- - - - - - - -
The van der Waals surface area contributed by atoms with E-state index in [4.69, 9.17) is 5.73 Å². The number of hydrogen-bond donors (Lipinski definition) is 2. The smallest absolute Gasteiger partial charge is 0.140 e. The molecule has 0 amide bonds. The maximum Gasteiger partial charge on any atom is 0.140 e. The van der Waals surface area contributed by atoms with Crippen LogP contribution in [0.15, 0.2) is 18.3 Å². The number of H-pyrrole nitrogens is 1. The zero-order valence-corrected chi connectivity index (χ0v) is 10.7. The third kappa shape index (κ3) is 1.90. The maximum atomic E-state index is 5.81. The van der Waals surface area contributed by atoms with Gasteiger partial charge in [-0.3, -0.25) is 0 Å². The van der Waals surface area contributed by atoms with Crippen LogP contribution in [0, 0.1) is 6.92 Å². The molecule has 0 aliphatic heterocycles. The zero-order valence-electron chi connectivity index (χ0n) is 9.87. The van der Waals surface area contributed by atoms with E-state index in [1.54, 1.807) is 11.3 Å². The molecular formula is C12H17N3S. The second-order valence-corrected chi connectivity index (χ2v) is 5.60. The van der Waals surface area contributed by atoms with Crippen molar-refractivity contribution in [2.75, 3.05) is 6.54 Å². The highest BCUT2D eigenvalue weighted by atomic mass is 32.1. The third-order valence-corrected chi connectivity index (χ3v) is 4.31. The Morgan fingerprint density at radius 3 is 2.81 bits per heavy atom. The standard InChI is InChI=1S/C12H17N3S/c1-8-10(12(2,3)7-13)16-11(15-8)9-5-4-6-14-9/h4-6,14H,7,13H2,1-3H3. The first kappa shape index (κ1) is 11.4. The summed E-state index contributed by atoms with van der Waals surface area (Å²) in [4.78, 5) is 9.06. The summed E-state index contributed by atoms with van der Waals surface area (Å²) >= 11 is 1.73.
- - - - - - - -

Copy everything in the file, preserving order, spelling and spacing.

The van der Waals surface area contributed by atoms with E-state index in [4.69, 9.17) is 5.73 Å². The number of hydrogen-bond donors (Lipinski definition) is 2. The smallest absolute Gasteiger partial charge is 0.140 e. The molecule has 0 amide bonds. The maximum Gasteiger partial charge on any atom is 0.140 e. The van der Waals surface area contributed by atoms with Crippen LogP contribution in [0.15, 0.2) is 18.3 Å². The number of H-pyrrole nitrogens is 1. The zero-order valence-corrected chi connectivity index (χ0v) is 10.7. The third kappa shape index (κ3) is 1.90. The maximum atomic E-state index is 5.81. The van der Waals surface area contributed by atoms with Gasteiger partial charge in [-0.3, -0.25) is 0 Å². The van der Waals surface area contributed by atoms with Crippen LogP contribution in [0, 0.1) is 6.92 Å². The molecule has 0 aliphatic heterocycles. The zero-order valence-electron chi connectivity index (χ0n) is 9.87. The van der Waals surface area contributed by atoms with E-state index in [1.54, 1.807) is 11.3 Å². The molecular formula is C12H17N3S. The second-order valence-corrected chi connectivity index (χ2v) is 5.60. The van der Waals surface area contributed by atoms with Crippen molar-refractivity contribution in [2.75, 3.05) is 6.54 Å². The highest BCUT2D eigenvalue weighted by atomic mass is 32.1. The third-order valence-corrected chi connectivity index (χ3v) is 4.31. The Morgan fingerprint density at radius 3 is 2.81 bits per heavy atom. The standard InChI is InChI=1S/C12H17N3S/c1-8-10(12(2,3)7-13)16-11(15-8)9-5-4-6-14-9/h4-6,14H,7,13H2,1-3H3. The first kappa shape index (κ1) is 11.4. The summed E-state index contributed by atoms with van der Waals surface area (Å²) in [4.78, 5) is 9.06. The summed E-state index contributed by atoms with van der Waals surface area (Å²) >= 11 is 1.73.